Last year spring rain helped fruit farmers unlike crop farmers. This spring freeze could be catastrophic for area fruit farmers.

According to WOOD, COVID-19 has not been very kind to the farming industry due to an economy that has been shut down and less people going to the store.

When all the rain of the spring of 2019 did big damage to crop farmers all across the state of Michigan, most fruit farmers had one of their best season's ever.

Weather reports of over night temperatures being down to the mid to low twenties can and possibly be devastating to fruit farmers. Even people who have planted flowers early will be in trouble. If you have planted some flowers already, you better cover them up Thursday night through Sunday Night. Uncover each day.

Unfortunately for fruit farmers growing peaches, apples, pears, blueberries, strawberries and grapes, those operations are just to massive to cover all the plants.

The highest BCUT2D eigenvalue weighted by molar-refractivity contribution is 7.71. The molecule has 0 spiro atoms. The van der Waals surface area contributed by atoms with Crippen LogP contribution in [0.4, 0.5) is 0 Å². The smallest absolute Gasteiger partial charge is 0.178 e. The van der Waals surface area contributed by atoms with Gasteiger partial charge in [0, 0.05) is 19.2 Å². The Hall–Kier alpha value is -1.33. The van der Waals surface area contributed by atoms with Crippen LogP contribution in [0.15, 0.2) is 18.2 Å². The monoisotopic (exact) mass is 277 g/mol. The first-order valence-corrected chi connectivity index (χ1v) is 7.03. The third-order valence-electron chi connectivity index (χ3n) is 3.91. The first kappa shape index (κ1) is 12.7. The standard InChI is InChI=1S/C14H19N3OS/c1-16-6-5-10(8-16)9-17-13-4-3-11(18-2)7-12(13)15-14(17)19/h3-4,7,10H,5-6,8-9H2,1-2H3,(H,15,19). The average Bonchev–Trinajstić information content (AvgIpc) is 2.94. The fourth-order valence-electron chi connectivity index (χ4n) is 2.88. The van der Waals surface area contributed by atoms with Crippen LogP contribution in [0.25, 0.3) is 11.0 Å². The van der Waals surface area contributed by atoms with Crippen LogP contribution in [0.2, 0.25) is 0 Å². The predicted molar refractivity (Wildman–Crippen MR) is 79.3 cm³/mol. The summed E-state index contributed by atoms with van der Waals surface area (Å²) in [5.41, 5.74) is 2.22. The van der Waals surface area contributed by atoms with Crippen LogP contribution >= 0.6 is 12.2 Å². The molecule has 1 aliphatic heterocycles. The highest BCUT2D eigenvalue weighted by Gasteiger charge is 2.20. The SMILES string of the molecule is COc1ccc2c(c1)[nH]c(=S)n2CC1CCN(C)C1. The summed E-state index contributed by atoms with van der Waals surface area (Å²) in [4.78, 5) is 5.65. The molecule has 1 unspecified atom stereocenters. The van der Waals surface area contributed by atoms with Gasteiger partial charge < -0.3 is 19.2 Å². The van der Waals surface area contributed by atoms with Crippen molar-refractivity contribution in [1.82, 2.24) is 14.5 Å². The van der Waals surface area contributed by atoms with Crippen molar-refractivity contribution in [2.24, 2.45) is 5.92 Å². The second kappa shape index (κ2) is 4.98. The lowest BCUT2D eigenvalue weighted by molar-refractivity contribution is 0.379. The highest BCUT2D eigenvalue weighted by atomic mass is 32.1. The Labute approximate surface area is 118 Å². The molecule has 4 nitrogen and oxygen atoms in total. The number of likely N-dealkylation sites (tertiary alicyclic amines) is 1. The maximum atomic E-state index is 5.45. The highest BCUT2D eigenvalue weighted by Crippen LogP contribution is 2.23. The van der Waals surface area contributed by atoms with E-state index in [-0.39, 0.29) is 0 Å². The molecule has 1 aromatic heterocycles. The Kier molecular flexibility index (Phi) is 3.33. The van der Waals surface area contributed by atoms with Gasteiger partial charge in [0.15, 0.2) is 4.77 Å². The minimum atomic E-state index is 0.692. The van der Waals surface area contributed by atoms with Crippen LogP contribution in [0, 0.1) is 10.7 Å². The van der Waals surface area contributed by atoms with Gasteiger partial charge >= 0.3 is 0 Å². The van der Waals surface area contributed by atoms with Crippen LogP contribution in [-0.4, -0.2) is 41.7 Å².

WOOD-TV spoke to the owner of Peach Ridge Farms, Todd Quick, who said, "Twenty-three or 24-degrees? That's catastrophic. I mean, for five, six hours that'd be pretty rough. It's going to burn some of that fruit off, that's for sure."

Hopefully the fruit farmers catch a break and their tree's and vines make it through these freezing temperatures, if they do the season could be alright for their farms.

This season many fruits began blooming a few weeks early due to the unusually warmer temperatures and while that is great for farmers, one night of freezing temperatures could wind up devastating but 5 nights in a row would be an absolute disaster.

Many area farmers have already been very creative on keeping their businesses going and if you are looking to shop in area's where there are not crowd's to get some of your fruits and vegetables, venture out to some of your area farm areas and farm markets and avoid the crowd while helping the farmers near you.

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